3229 Helms Ave, Los Angeles, CA 90034
Sat 03/14/2009, 11:40p-12:30a
It should come as no surprise that the omakase at Wakasan I had earlier in the night wasn't enough to fill me up. Thus, after making a brief detour at Orchid in K-Town (a restaurant-cum-lounge-cum-karaoke club), we decided to pay a visit to the infamous Father's Office. Believe it or not, despite all the hype and fanfare surrounding the joint, I'd never made it out before.
The place is the brainchild of chef/owner Sang Yoon, former Executive Chef at Michael's in Santa Monica. Although hailing from a fine dining background, Yoon decided against opening a haute cuisine eatery and instead purchased and transformed a dive bar in Santa Monica, turning it into the first Father's Office back in 2005. The place was wildly successful, resulting in long lines and making it difficult for patrons to even get a place to sit (no reservations are taken). Thus, the second location, the subject of this post, was opened on April 21, 2008.
Father's Office is oft described as a "gastropub," basically a bar that offers food a notch above your typical pub grub. Their signature item is the Office Burger, touted by many as the best burger in Los Angeles. In addition, Father's Office focuses on providing patrons with a huge selection of craft and microbrew beers, offering a rotating selection of about around three dozen beers on tap at any given time. The restaurant also prides itself on its selection of unique wines and spirits.
The second coming of Father's Office is located on the site of the former Helms Bakery near Culver City. In addition to housing several restaurants, the complex is home to a large number of furniture stores. Parking, fortunately, is plentiful.
With a capacity of roughly 150, the new location is considerably larger than the original, significantly eliminating the need to "hover" for a seat. The room is dominated by the tap-lined bar, and there's also a private room for 28, as well as a long outdoor terrace. You won't find table service here, so all ordering is done via the bartenders, who can be quite surly from what I've heard.
The drink and food menus are shown above; click for larger versions. The beer selection is truly impressive, easily one of the most comprehensive I've seen. In addition to the beers, Father's Office is known for its rigid "no substitutions, modifications, alterations or deletions" policy, which I find irksome.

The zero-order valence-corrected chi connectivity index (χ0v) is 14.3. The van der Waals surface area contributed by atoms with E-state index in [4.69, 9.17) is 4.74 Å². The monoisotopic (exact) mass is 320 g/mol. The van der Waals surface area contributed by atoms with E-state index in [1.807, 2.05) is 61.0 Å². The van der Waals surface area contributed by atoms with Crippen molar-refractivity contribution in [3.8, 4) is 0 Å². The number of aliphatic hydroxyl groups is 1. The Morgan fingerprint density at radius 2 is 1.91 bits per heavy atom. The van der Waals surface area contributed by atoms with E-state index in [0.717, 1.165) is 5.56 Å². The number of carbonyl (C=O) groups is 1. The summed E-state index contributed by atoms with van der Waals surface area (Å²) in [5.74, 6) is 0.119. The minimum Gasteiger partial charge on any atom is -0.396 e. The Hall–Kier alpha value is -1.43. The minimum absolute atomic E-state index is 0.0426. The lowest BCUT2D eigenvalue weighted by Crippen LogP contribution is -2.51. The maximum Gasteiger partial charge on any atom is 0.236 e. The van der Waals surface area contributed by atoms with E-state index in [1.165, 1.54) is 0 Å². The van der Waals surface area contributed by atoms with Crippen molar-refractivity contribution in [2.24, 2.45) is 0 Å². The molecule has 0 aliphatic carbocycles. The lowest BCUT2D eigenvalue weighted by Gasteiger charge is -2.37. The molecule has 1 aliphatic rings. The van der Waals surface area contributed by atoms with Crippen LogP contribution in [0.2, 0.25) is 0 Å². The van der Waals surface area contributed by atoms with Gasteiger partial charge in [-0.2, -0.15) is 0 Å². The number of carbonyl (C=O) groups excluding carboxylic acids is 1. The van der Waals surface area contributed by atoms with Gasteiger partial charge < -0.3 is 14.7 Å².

The daily specials are shown on an LCD screen at the bar. I guess it works, since we ended up ordering the mushrooms.
To drink, we ordered a 750mL bottle of Foret [$19], a bottle-conditioned Saison/Farmhouse Ale from Brasserie Dupont in Tourpes, Belgium. The Foret is unique because it's Belgium's only certified organic beer, made from 100% organically grown hops and barley and filtered artesian well water, without the use of pesticides or chemicals. Saisons are generally light, refreshing, effervescent beers, and the Foret was no exception. Its flavor was simultaneously spicy, tart, fruity, grassy, and acidic, all intermingled over a backdrop of bitter hops. A great example of the style.
Forest Mushrooms [$12.00]
Hedgehog, Black Trumpet, Shimeji, Asparagus, Bacon, One Hour Egg. This dish sounded promising, but failed to deliver. I appreciated the use of four different types of mushrooms, and their corresponding interplay of textures and tastes. However, the use of bacon made the dish far too salty, all but covering the mushrooms' natural flavors. All nuance was lost, resulting in a rather blunt taste overall. I did like the use of asparagus and egg in tempering the overwhelming savoriness of the bacon, but even they couldn't save the dish.
The Office Burger with Frites [$14.50]
Caramelized Onion, Bacon, Gruyére, Maytag Blue, Arugula. The moment of truth--my first bite instantly told me that this was a burger to be reckoned with. Apparently, Father's Office uses dry-aged meat, resulting in a deeper, bolder, more intensely beefy flavor than your typical hamburger patty. The beef was done medium rare, allowing the flavor of the meat to shine, while still maintaining a tender, juicy consistency in the process. The meat went superbly with the cheese, forming a delicious amalgam, though the Maytag wasn't particularly apparent. Meanwhile, I enjoyed the contrast between the sweetness of the onion, the intense savoriness of the applewood bacon compote, and the bitterness of the arugula. We ordered the burger with a side of pommes frites, for $2.50 extra. They had a nice, herb-tinged flavor, but texture-wise, they were too well-done for me. The accompanying aioli did the fries justice, adding a lemony tang to counter their saltiness.
Frankly, I'm not so sure what the hype is about. The burger was delicious, but the mushrooms fell short, and from what I've heard, the food in general is a step above typical bar food, but that sets a low bar to begin with. So basically, we have a bar with a fantastic beer selection, and passable food. Certainly nothing wrong with that, but people praise the place like it's the Second Coming. What I find more troubling is the draconian menu policy. I can "have it my way" with my Whopper at Burger King, I can substitute an ingredient on the Chef's Tasting Menu at French Laundry, so why can't I have ketchup with my fries? The whole policy smacks of arrogance, of being difficult for difficulty's sake, perhaps to convey some sort of false sense of pretension. Get over yourself Sang--your food ain't that great.